Part I is here.
What a nice day! Start from home at 5.30 am, get the bus at 6 am. Reach Vadachi Vaadi (the village at the “ground floor” of the hill where fort is located) at 10 am.
The plan was to get some last minute perishables (read milk and suchlike) at the village shop, and go onwards to the fort. What really happened was, we got talking with the grocer and the “gang” which it seemed to practically live in his shop. And what an interesting conversation that was. Seems the fort will live up to our expectations. As is standard for all abandoned and ancient buildings, the fort apparently has ghosts, at least 2 distinct ones and maybe one or two more. Not to mention a “room full of treasure, guarded by the old occupants of the fort”. No wonder the area has a bad reputation amongst the people of the village.
All you can see from the village are two towers guarding the road to the fort. The towers are situated at the top of the hill (and which you reach by climbing for about one and half hours). They are not connected to the fort, but having a commanding view of the road and the surrounding area, the watchers there can really do some serious damage to the climbers, before they reach the top when they are in range of the fort's own cannons, and still have a mile's walk before they can reach the fort's walls. A nice security precaution...
Anyways, reaching the fort around 2 pm, we had our lunch, and started exploring the area. The buildings are pretty well maintained (of course, considering that they are at least 350 years old). You can clearly make out where the fallen buildings are, and the nagarkhana (where we are camping) is almost completely free of any grass and possible any wildlife. The temple and the sadar, and some other military buildings are still standing, with most of the walls and some part of their roof. Got some nice photographs there.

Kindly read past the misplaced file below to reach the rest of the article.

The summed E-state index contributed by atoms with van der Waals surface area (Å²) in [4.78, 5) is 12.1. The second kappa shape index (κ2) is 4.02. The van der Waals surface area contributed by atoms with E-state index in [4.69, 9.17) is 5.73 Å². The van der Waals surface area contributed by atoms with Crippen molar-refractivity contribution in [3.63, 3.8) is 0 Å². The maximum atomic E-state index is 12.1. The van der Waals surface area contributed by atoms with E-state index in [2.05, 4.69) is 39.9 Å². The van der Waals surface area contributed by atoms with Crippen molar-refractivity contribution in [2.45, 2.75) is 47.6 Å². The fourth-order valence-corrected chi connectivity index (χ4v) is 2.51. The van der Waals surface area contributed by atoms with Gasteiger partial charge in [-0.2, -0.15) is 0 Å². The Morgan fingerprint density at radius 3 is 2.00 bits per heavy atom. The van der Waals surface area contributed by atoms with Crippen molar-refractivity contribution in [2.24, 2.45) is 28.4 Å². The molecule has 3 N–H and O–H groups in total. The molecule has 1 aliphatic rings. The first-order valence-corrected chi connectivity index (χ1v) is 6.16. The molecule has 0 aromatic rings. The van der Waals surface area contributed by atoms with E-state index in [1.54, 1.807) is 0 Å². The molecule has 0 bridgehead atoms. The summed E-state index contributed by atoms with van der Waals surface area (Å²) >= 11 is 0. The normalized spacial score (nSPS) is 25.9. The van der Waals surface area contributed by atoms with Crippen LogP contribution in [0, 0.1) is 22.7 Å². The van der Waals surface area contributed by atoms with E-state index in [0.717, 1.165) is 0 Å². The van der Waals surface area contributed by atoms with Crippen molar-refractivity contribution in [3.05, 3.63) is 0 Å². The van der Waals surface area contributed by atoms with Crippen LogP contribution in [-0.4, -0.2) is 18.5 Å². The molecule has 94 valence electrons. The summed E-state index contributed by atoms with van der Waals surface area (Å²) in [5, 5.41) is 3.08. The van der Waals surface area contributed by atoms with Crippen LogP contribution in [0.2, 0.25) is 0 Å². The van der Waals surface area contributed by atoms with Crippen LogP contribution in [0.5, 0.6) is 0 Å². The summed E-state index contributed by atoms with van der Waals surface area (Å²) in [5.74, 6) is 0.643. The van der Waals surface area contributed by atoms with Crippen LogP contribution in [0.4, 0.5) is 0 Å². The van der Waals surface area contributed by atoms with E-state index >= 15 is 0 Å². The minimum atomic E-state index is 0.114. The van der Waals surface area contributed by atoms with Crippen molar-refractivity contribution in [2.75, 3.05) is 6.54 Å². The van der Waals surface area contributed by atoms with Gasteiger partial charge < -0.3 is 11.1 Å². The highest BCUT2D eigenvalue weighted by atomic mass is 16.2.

The only thing out of ordinary happened around 5 pm. A young man of around 25-30 came upto the fort. We were at the back of the fort, getting some photographs. Apparently he is the son of the Patil of the town and being town-educated, he was “bored because he got very few educated people to talk to in this isolated town”. So, we offered him tea, and had a nice talk with him while roaming around. He left us to continue our exploration just before sunset (which was around 7.30 due to the cliff on the west).
It started getting dark quite early, and we came back to our campsite. Have a nice packed day planned for tomorrow, as we have to finish checking the remaining areas and get back to catch the (only) bus in the evening.
While coming back, it hit us. Due to the acoustics of the place, we had heard our visitor's horse for about 15-20 minutes before he arrived at the fort (traveling the 1 mile flat stretch), which gave us time to come to the door from where we had been getting photographs. But when he left, we didn't hear any sound from him or his horse... and he is definitely not in the fort. Wonder what happened there? Would make a nice ghost-story I am sure.
I am sure everybody got this thought at the same time, and everybody has decided not to mention it. But there was less than usual opposition to the usual night-watch idea.
The slots for night-watch are always fiercely contested. First and last watch are good, as you don't need to take a break from the sleep. As I have to write the diary and today's account, I am taking the first turn to keep watch on the fire and over the door. Now my time is almost over, so let me decide who I hate the most (that person will take the 3rd and worst watch) and who comes the close second (i.e. whom should I wake next). Mwahahaha!!!
1. Nagarkhana - the room usually situated on top of the door, which contained the drums, and flagpole on the top.
2. Sadar - a place like "Darbar Hall".
The Great Eagle has spoken...
Quote of The Day:
Curiosity killed the cat, but for a while I was a suspect.
- Steven Wright (1955 - )